Once fusing electronic music and jazz on fantastic albums such as Isla and their 2012 self-titled LP, Portico Quartet were one of the most interesting modern music groups to come out of the UK. However, the band’s undergone a few major changes as of late:
1. They’re now a trio.
2. They’re now known simply as “Portico.”
3. They’re signed with Ninjatune.
They’ve got a new album on the way as well titled Living Fields, and “Bright Luck” is the first track to drop from it. The song is a stylistic change of pace, finding the band leaning less on their jazz background, and more on the current trend of ethereal, exploratory, R&B-tinged electronic pop. Jono McCleery’s vocal performance is quite wonderful, but I can’t say the instrumental does anything other than make way for him, really. While I don’t mind this track, I hope the band is still able to showcase their instrumental muscle and finesse on some of the deeper cuts here as well.
Look for Living Fields on March 25th.
Get ready for the most pummeling 40 minutes of music in 2014.
Prime is the latest release from Holland jazz trio Dead Neanderthals, and the band pulls absolutely no punches on their album posted above, which is just one immense free jazz track. It’s a wild and overwhelming listen, and not for the faint of heart. Enjoy!
Last month, Alex Zhang Hungtai announced the laying to rest of his long-running and acclaimed no-wave singer-songwriter alias Dirty Beaches. The recently released Stateless was packed with gorgeous drones and was thankfully an elegant end for the project.
There was a silver lining to this news: Hungtai announced that new music under different handles would be coming as soon as 2015. Lo and behold, he has already delivered over 20 minutes of music under the pseudonym Last Lizard. The 18-minute-long “Dickie’s Theme” and the below 4 minute excerpt from “Detroit” are billed as “tenor sax and tape experiments,” in a similar vein as some of the material on Stateless. Try to imagine The Disintegration Loops constructed only out of layered tenor sax sounds – if you can, then you ought to have a good idea of what you’re in for.
R.I.P. Dirty Beaches. Long live Last Lizard!
On its 12th album, Norway’s eminent free improvisational outfit Supersilent is still managing to turn out some pretty evocative and extraordinary music. Having dabbled in avant-garde jazz, EAI, noise, and experimental rock throughout its career, the trio now finds itself in a decidedly dark ambient place. Just listen to 12‘s opening track – Arve Henriksen’s forlorn trumpet drifts and stabs out through a murk of synthesized wind courtesy of Ståle Storløkken and Helge Sten. Listening to the track is like slowly losing consciousness in a cave leaking hazardous gas. Thankfully, Supersilent is still capable of delivering inspired material to keep the listener the right kinds of intoxicated and breathless.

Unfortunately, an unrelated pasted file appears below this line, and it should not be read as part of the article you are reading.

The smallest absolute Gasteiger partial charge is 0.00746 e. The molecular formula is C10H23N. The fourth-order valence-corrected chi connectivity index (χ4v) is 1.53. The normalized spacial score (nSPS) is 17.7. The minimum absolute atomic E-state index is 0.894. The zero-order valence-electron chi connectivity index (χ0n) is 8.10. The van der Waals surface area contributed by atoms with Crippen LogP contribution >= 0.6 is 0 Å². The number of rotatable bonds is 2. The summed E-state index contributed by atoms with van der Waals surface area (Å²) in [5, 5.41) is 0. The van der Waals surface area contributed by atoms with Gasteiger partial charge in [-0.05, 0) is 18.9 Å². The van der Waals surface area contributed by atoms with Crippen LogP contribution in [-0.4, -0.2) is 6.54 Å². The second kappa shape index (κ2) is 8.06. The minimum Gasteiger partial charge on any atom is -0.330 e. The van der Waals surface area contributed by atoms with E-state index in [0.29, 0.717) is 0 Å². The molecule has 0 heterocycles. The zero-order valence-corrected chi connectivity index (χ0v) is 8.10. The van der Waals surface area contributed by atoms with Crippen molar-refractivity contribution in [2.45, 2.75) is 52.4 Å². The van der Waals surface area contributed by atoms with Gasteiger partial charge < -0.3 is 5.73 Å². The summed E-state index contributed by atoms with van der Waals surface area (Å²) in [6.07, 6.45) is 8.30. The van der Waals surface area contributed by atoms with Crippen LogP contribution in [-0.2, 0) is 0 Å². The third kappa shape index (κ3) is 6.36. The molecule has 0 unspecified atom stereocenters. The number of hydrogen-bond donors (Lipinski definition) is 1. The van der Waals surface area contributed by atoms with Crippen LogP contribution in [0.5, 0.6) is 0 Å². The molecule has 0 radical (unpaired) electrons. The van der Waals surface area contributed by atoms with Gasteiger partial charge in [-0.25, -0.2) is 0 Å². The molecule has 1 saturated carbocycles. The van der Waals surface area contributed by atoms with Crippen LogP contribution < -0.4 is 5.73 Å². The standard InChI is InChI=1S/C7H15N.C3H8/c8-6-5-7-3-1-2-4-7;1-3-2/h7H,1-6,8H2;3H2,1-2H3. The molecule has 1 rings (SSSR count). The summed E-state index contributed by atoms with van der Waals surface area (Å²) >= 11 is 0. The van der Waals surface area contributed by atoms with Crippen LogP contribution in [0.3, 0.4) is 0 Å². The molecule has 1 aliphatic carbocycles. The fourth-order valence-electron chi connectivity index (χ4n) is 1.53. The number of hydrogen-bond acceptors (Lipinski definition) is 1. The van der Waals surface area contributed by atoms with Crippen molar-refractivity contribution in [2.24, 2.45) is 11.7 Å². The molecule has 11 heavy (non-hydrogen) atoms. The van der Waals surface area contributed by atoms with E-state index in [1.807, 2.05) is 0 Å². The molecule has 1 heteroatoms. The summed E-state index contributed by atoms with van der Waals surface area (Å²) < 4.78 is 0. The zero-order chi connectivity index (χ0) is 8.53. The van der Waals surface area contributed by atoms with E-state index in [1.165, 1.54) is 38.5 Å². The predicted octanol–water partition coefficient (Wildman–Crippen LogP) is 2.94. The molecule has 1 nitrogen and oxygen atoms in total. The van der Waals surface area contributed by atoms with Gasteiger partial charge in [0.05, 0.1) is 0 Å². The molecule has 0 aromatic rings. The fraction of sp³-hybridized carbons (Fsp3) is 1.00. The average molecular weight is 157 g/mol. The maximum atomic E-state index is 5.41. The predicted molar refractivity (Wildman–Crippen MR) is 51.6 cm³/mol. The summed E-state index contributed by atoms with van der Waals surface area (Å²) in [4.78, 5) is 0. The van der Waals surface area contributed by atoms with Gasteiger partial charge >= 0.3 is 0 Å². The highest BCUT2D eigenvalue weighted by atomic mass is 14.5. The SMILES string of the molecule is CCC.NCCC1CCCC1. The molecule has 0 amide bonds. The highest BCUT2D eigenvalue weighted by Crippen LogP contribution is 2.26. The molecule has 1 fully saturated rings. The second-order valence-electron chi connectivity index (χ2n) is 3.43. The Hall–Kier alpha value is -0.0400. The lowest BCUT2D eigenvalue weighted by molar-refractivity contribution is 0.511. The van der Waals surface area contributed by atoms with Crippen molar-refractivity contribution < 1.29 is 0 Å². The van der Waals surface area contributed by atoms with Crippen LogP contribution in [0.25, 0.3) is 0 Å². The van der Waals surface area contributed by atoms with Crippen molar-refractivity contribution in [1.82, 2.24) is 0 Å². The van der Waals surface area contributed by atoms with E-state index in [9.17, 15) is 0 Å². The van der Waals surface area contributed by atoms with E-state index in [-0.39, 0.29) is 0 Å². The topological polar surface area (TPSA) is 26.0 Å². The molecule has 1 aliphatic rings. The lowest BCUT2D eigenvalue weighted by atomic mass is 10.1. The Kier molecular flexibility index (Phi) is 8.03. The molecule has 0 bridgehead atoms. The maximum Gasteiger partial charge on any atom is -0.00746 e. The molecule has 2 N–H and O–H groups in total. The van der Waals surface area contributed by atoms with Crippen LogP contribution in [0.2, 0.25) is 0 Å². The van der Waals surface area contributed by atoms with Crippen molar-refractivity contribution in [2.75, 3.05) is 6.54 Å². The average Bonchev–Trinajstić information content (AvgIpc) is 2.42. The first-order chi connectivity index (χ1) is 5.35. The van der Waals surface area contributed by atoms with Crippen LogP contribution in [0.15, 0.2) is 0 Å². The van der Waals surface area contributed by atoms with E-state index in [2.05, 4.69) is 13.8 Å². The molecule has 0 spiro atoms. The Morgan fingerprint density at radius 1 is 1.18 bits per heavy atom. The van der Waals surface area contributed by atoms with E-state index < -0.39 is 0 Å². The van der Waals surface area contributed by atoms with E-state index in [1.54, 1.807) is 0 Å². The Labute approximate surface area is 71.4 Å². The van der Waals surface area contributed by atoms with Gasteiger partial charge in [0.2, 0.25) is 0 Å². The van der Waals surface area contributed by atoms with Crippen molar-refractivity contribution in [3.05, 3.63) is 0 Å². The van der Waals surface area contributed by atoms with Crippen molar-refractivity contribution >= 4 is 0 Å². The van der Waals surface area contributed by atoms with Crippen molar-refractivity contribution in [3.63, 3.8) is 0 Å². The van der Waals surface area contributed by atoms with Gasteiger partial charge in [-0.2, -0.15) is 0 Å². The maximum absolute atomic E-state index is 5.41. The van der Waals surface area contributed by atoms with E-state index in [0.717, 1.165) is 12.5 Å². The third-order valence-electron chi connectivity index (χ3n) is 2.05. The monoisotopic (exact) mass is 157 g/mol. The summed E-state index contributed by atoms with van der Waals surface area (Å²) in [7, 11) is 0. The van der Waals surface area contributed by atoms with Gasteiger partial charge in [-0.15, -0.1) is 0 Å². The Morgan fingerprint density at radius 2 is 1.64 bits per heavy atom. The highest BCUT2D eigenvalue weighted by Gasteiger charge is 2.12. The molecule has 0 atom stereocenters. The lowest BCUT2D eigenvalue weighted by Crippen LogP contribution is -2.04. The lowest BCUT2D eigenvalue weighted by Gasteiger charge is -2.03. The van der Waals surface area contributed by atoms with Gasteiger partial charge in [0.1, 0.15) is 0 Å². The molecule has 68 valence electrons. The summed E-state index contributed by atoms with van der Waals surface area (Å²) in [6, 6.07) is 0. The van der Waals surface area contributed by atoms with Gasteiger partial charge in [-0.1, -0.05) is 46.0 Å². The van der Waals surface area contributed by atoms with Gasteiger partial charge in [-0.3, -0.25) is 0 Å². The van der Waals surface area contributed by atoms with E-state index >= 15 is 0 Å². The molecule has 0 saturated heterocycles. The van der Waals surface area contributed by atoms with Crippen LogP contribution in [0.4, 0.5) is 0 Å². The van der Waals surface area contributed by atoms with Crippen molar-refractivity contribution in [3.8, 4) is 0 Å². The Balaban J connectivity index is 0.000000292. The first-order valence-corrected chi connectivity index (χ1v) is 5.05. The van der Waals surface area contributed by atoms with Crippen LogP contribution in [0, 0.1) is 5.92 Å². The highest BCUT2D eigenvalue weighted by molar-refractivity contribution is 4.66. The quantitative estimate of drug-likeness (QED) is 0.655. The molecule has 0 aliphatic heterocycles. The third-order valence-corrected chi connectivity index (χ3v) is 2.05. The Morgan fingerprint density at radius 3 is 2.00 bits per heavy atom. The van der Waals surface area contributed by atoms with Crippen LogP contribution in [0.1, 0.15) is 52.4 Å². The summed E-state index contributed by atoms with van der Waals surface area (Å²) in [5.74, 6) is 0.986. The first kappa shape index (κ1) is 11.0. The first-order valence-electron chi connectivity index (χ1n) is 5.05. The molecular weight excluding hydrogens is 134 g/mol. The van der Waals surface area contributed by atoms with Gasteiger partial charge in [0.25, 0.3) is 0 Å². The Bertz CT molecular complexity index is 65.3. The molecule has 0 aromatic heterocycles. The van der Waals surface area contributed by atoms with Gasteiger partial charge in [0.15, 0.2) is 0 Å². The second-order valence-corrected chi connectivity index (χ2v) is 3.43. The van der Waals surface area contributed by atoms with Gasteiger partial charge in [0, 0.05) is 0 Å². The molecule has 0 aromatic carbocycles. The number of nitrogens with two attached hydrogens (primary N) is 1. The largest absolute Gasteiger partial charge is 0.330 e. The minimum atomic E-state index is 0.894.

12 is out now via Rune Grammofon.
Wildbirds & Peacedrums return with one of their catchiest efforts yet.
Famed drummer Ginger Baker‘s got a career that’s near-impossible to condense into a few sentences. The man’s contributions to everything from psychedelic rock to jazz are immeasurable, and he’s still hitting the skins at 75! He just put out a new album titled Why?, and the title track is embedded above.
The track features some funny female group vocals, a swinging rhythm, and a great horn solo, too. Pick up a copy of the album over here, and enjoy!
Wow! That’s all I can say: Wow! We have a modern favorite teaming up with an old favorite here. Not just on this track–or that previously released track that was good as well–but there’s gonna be an album on the way via Lex Records, too.
Yes, young jazz fusion trio BADBADNOTGOOD is backing up the one and only Ghostface Killah for an entire album. The title of this thing: Sour Soul. It’s gonna be dropping in February, which can’t come soon enough.
Not only am I looking forward to this thing because of the potential of this collaboration, but we could potentially be looking at another 12 Reasons To Die-quality project here. If you remember, what ended up making that album so special was its vintage, funky instrumentals provided by Adrian Younge‘s band. While BBNG has a very different style than Younge, they’re just as capable when it comes to great grooves and a general understanding of what makes for a great hip hop instrumental. That most definitely shows on this beat’s eerie, wailing guitars, stuttering groove, and steady bassline.
As far as Ghost and Elzhi go, they’re really taking it back to the 90s with some grimy, violent, braggadocios verses. Nothing altogether new, but they deliver enough to make this project worth anticipating.